Our media devices all work thanks to their ability to take signals transmitted across distances through waves of electromagnetic radiation, and to transform those waves into outputs, like patterns of light to produce images on a screen or mechanical vibrations to produce sound from a speaker. When it comes to waves of radiation, the kind of that we need to worry about are high-frequency (and therefore high-energy) waves, also known as ionizing radiation. These are the waves that are capable of damaging molecules, including DNA molecules, and cause cancers — X-Rays, Ultraviolet (UV) rays, and gamma rays. The waves responsible for our cell phones functions, and for the broadcast of Videodrome that Max Renn discovers, are low-frequency non-ioniziong waves. They’re too weak to do anything more than maybe warm your skin up a little. They definitely aren’t penetrating into your skull to produce tumours. A slew of studies looking into the long-term effects of cell phone use (as cell phones have become a huge part of everyday life in many parts of the world), support their safety.
The Fly (1986)
Finally, we have The Fly, which serves up the reinvention double-whammy of both being a film about a man who chases after an idealized version of himself (and of his girlfriend) after its potential has been dangled in front of him, and of being a film that is itself a remake and a very different take on The Fly (1958), directed by Kurt Neumann. Seth Brundle (Jeff Goldblum) is a brilliant albeit awkward scientist whose ambitions, unlike the other scientists’ in this list, don’t begin with the idea of transforming the human body. His is an elaborate physics pet project — teleportation pods assembled in his warehouse apartment. Even his misguided idea to test the telepods by himself isn’t fueled by any drive to push humanity further — he’s just drunk, jealous, and feeling reckless after he convinces himself that his girlfriend (Geena Davis) is off rekindling a romance with her ex (spoiler: she isn’t).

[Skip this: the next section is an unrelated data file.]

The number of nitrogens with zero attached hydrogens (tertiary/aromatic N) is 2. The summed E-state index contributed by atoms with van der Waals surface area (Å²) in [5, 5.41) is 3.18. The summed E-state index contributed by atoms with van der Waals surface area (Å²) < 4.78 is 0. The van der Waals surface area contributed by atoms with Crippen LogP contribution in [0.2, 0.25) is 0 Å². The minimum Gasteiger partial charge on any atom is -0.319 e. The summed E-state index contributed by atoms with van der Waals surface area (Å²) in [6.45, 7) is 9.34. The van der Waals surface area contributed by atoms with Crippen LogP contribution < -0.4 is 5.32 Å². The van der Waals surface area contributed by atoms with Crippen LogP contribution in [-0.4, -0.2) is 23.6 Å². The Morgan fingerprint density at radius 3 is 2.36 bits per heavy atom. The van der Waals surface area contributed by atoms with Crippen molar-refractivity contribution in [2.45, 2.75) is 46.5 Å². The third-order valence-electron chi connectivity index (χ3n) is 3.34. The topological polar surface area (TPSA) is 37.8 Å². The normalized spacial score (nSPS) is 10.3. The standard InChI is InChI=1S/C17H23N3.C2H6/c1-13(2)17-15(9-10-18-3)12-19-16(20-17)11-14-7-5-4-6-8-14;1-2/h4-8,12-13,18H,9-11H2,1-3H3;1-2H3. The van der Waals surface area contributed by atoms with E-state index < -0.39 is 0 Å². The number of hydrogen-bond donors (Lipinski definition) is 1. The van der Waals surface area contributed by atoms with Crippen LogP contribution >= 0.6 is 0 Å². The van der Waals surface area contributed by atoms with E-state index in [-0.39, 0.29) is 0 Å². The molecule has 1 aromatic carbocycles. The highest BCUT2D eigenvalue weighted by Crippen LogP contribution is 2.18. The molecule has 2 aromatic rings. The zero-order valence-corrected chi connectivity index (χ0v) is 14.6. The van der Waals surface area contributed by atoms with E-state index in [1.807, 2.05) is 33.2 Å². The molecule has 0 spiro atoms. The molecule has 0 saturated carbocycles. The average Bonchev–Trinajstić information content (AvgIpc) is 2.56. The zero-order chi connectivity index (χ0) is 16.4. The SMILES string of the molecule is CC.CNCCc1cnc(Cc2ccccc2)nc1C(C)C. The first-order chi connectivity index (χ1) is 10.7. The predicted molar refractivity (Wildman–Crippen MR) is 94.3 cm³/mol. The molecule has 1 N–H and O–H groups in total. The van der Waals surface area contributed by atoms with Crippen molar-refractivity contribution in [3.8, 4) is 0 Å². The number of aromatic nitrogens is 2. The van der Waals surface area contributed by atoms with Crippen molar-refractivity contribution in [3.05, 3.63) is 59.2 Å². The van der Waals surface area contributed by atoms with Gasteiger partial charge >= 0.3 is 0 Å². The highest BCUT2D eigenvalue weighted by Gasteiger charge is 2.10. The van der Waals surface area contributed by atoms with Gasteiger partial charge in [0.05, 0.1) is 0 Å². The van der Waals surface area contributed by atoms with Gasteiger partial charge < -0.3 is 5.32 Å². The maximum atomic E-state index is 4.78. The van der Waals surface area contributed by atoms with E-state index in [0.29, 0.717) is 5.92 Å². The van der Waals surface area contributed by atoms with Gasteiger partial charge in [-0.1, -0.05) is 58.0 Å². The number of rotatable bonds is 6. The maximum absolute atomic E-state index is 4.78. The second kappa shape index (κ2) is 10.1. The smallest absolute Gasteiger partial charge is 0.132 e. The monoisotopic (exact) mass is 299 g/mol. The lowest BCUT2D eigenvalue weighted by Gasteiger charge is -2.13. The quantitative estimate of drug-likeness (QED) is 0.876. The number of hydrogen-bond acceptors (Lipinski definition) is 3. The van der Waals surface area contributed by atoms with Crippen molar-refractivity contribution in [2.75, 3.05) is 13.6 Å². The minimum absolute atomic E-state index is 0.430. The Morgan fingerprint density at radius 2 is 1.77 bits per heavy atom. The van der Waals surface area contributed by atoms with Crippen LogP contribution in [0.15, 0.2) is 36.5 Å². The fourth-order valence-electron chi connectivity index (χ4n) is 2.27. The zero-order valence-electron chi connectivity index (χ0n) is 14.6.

It’s only after her [mostly] successfully teleports that he becomes obsessed with Better Living Through Teleportation, since at first he enjoys a high metabolism, ramped up sex drive, and effortless physical prowess after his trip from pod to pod. The language that Seth uses to describe the experience is familiar to anyone who’s looked into a Master Cleanse, been intrigued by videos of “ionic detox foot baths” or shopped around on the Goop website (just typing these things makes me afraid for the targeted browser ads that will inevitably be in my future). He refers to teleportation in terms of purification — that his body is performing at its peak because the teleportation process dismantled him to his base molecules and reassembled him in the most efficient way possible while eliminating the unnecessary the rest. Of course, like with most things that purport to “purify” your body, Seth‘s theory is a load of garbage. And when he comes down from his “detox” high, he comes down hard. At least a Master Cleanse crash doesn’t come with your flesh sloughing off your body to reveal housefly parts.
All of these films were actually first time watches for me, and it was really fun to marathon them and see the common ideas that thread through them all (namely the human of trying to force your will onto the natural order of things). Despite knowing about his science background, it was wild to see some of the concepts that Cronenberg was working into his storytelling, way ahead of its time. Although I’m not exactly stoked to see the science applied in such gruesome ways in real life anytime soon.
Are you a Cronenberg fan or do you prefer your horror science to be less squishy? Share your thoughts with us over on Twitter, Reddit, Facebook, and in the official Nightmare on Film Street Discord. Want horror delivered right to your inbox? Check out the Neighbourhood Watch Newsletter.